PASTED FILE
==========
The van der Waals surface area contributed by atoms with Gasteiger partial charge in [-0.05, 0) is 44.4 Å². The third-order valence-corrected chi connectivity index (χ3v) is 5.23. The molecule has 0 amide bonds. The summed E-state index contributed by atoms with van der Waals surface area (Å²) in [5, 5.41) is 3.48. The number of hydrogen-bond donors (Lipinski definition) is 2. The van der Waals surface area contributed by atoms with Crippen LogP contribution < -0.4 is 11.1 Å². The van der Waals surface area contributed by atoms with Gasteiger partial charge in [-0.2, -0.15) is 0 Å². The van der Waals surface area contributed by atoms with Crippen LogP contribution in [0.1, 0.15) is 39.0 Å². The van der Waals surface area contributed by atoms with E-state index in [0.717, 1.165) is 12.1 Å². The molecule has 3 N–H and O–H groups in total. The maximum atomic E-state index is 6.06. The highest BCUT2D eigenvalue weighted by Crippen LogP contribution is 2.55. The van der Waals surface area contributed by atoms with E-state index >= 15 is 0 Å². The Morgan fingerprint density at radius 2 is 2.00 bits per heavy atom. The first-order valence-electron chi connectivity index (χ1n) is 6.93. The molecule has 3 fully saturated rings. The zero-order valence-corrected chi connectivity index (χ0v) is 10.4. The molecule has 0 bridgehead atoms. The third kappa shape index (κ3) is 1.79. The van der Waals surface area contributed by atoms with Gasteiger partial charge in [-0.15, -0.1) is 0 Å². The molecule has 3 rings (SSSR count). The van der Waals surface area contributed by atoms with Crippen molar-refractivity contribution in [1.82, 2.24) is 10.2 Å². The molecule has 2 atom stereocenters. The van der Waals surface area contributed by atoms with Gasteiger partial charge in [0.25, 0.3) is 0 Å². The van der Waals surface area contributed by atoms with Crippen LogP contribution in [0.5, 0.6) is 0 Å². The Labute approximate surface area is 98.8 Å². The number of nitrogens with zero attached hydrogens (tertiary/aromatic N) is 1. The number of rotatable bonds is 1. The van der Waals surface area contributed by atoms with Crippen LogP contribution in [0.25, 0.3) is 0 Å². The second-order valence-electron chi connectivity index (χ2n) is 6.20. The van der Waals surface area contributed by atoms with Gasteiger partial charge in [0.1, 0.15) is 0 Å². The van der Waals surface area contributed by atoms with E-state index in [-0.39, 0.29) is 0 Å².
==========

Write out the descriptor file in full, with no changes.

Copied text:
The van der Waals surface area contributed by atoms with Gasteiger partial charge in [-0.05, 0) is 44.4 Å². The third-order valence-corrected chi connectivity index (χ3v) is 5.23. The molecule has 0 amide bonds. The summed E-state index contributed by atoms with van der Waals surface area (Å²) in [5, 5.41) is 3.48. The number of hydrogen-bond donors (Lipinski definition) is 2. The van der Waals surface area contributed by atoms with Crippen LogP contribution < -0.4 is 11.1 Å². The van der Waals surface area contributed by atoms with Gasteiger partial charge in [-0.2, -0.15) is 0 Å². The van der Waals surface area contributed by atoms with Crippen LogP contribution in [0.1, 0.15) is 39.0 Å². The van der Waals surface area contributed by atoms with E-state index in [0.717, 1.165) is 12.1 Å². The molecule has 3 N–H and O–H groups in total. The maximum atomic E-state index is 6.06. The highest BCUT2D eigenvalue weighted by Crippen LogP contribution is 2.55. The van der Waals surface area contributed by atoms with E-state index >= 15 is 0 Å². The Morgan fingerprint density at radius 2 is 2.00 bits per heavy atom. The first-order valence-electron chi connectivity index (χ1n) is 6.93. The molecule has 3 fully saturated rings. The zero-order valence-corrected chi connectivity index (χ0v) is 10.4. The molecule has 0 bridgehead atoms. The third kappa shape index (κ3) is 1.79. The van der Waals surface area contributed by atoms with Gasteiger partial charge in [-0.15, -0.1) is 0 Å². The molecule has 3 rings (SSSR count). The van der Waals surface area contributed by atoms with Crippen molar-refractivity contribution in [1.82, 2.24) is 10.2 Å². The molecule has 2 atom stereocenters. The van der Waals surface area contributed by atoms with Gasteiger partial charge in [0.25, 0.3) is 0 Å². The van der Waals surface area contributed by atoms with Crippen LogP contribution in [0.5, 0.6) is 0 Å². The Labute approximate surface area is 98.8 Å². The number of nitrogens with zero attached hydrogens (tertiary/aromatic N) is 1. The number of rotatable bonds is 1. The van der Waals surface area contributed by atoms with Crippen LogP contribution in [0.25, 0.3) is 0 Å². The second-order valence-electron chi connectivity index (χ2n) is 6.20. The van der Waals surface area contributed by atoms with Gasteiger partial charge in [0.1, 0.15) is 0 Å². The van der Waals surface area contributed by atoms with E-state index in [-0.39, 0.29) is 0 Å².